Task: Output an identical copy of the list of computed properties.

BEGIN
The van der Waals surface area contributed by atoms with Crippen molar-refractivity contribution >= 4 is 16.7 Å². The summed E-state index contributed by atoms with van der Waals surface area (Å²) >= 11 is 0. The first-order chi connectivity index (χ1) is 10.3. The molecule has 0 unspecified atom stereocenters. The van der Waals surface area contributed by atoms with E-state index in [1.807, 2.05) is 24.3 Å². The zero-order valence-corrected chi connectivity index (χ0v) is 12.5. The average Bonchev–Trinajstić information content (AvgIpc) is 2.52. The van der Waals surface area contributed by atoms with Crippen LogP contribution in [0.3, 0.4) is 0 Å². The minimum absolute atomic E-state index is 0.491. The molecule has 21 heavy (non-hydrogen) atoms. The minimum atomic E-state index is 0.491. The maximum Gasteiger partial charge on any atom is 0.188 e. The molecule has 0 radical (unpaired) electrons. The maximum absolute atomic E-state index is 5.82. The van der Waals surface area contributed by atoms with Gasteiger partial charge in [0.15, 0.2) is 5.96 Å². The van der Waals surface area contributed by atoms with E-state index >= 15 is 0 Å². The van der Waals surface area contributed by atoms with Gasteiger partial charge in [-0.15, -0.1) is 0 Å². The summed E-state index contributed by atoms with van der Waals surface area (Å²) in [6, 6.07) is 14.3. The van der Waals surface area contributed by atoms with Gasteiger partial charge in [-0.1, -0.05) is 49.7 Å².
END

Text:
The van der Waals surface area contributed by atoms with Crippen molar-refractivity contribution >= 4 is 16.7 Å². The summed E-state index contributed by atoms with van der Waals surface area (Å²) >= 11 is 0. The first-order chi connectivity index (χ1) is 10.3. The molecule has 0 unspecified atom stereocenters. The van der Waals surface area contributed by atoms with E-state index in [1.807, 2.05) is 24.3 Å². The zero-order valence-corrected chi connectivity index (χ0v) is 12.5. The average Bonchev–Trinajstić information content (AvgIpc) is 2.52. The van der Waals surface area contributed by atoms with Crippen LogP contribution in [0.3, 0.4) is 0 Å². The minimum absolute atomic E-state index is 0.491. The molecule has 21 heavy (non-hydrogen) atoms. The minimum atomic E-state index is 0.491. The maximum Gasteiger partial charge on any atom is 0.188 e. The molecule has 0 radical (unpaired) electrons. The maximum absolute atomic E-state index is 5.82. The van der Waals surface area contributed by atoms with Gasteiger partial charge in [0.15, 0.2) is 5.96 Å². The van der Waals surface area contributed by atoms with E-state index >= 15 is 0 Å². The van der Waals surface area contributed by atoms with Gasteiger partial charge in [-0.15, -0.1) is 0 Å². The summed E-state index contributed by atoms with van der Waals surface area (Å²) in [6, 6.07) is 14.3. The van der Waals surface area contributed by atoms with Gasteiger partial charge in [-0.1, -0.05) is 49.7 Å².